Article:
They writhed together as if they were dancing. There was a rhythm to it. The sensations captivated her completely. Nothing else existed but their bodies, and their primal lust. And when she thought it couldn’t get more intense than it was, she threw back her head and screamed, too involved in the act to notice the echoes that heralded the moment for all to hear. Finally spent, she collapsed on top of him. And she lay there. She wasn’t panting since she no longer drew breath. She look down and smiled. Like a typical man, he’d already fallen asleep. She nuzzled into his neck, and imagined what the warmth of his body against hers would have been like had she been able to feel it.

This…this is what she’d been missing in her life. This closeness. This intimacy. And to think she had to die to discover it. Anth lay beside her, completely spent. She wondered at her future, then. Might he stay with her after his rebirth? Could two reborn have a long term relationship? Would he even want to? He certainly seemed to enjoy himself.

Her hand brushed the grass they were laying on, and it was dry, sharp and tough. She was on top, but it couldn’t be very comfortable for Anth, whose naked body must have been very uncomfortable indeed. He must be so exhausted. The passion, the energy…and then she felt a chill run through her, but it wasn’t physical.


He should have been panting. Breathing heavily…but she couldn’t hear his breath at all. She could hear animals breathing from quite far away with her superior reborn hearing. She tried to rouse him, but knew even then that it was pointless.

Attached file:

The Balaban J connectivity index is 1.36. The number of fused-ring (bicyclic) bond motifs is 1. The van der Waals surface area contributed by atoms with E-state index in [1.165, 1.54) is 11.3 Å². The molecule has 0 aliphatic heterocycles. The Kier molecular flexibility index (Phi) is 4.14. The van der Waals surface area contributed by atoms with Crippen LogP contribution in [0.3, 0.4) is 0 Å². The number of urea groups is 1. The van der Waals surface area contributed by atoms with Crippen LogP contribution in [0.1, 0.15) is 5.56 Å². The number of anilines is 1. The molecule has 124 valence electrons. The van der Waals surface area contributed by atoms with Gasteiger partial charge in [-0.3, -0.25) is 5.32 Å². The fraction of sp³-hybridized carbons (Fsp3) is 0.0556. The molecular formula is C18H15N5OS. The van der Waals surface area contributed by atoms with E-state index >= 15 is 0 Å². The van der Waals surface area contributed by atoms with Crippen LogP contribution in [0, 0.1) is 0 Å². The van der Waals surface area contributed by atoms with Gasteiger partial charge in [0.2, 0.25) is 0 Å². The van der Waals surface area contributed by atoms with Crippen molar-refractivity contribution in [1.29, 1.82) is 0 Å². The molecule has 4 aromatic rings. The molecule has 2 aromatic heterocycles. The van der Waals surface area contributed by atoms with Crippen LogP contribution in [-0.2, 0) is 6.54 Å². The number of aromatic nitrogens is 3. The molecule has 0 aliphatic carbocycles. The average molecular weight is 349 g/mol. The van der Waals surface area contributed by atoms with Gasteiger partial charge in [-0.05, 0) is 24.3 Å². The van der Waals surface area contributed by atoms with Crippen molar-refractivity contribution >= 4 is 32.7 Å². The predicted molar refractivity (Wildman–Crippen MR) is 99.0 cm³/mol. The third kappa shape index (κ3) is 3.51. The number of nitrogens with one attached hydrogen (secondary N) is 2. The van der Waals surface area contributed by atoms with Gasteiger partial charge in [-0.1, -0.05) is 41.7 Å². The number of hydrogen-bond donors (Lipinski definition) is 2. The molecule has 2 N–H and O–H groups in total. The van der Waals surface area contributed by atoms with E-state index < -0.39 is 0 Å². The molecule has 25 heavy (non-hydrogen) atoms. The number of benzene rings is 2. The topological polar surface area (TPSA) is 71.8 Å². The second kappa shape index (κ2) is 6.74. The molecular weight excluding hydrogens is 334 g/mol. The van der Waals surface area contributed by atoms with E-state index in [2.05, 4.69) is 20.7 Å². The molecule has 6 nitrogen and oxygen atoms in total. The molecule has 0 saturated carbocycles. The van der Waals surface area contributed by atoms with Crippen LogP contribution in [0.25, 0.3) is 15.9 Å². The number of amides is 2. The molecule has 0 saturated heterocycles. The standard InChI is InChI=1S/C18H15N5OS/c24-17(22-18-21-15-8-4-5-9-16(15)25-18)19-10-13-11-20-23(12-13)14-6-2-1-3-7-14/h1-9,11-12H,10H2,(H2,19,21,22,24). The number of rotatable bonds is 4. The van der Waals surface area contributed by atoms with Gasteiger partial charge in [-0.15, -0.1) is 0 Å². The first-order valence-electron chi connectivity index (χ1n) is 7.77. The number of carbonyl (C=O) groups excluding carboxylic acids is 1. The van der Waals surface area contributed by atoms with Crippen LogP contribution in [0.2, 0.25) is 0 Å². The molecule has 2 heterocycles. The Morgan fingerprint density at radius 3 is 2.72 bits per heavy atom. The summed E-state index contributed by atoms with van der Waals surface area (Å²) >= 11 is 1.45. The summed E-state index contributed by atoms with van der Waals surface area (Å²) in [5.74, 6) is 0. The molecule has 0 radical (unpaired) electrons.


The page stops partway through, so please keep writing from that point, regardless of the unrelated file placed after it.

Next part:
Just a whisper, because he couldn’t hear her anyway. There was nothing she could do. Striker had taken her first human life.

She carried him back to camp, feeling horrible and amazing at the same time. Guilt made it impossible to enjoy the energy coursing through her, even though it was so exhilarating that she couldn’t ignore the sensation. She had killed a man, and it felt great. The human part of her hated the feeling, but she couldn’t deny the pleasure it brought her. She kept telling herself that he had come here to die, so she hadn’t really done anything wrong.

Fortunately, the energy provided her with the strength and speed to carry him all the way back to camp. As soon as they saw her, the others gathered. There were hushed whispers, but Eyebrows was the only one who addressed her.

“What do we have here?”

“His name is Anth. He came to join us. I found myself attracted to him and him to me. One thing led to another and the next thing I knew…”

She ran out of words. She couldn’t admit what she had done aloud. Eyebrows, however, didn’t have the same issue.

“You drained all the life from him.”

She nodded.

“Place him down on the ground. We’ll take care of him.”

Striker complied, still not trusting herself to speak.

“You have powers now, Striker. And with those powers comes responsibility.”

Eyebrows gestured toward the body, and one of the men beside him lifted it and carried it off. Eyebrows and two others followed him. Striker watched until they were out of sight. Then she sank to her knees and dropped her head as if she still had the right to pray…or a goddess to pray to.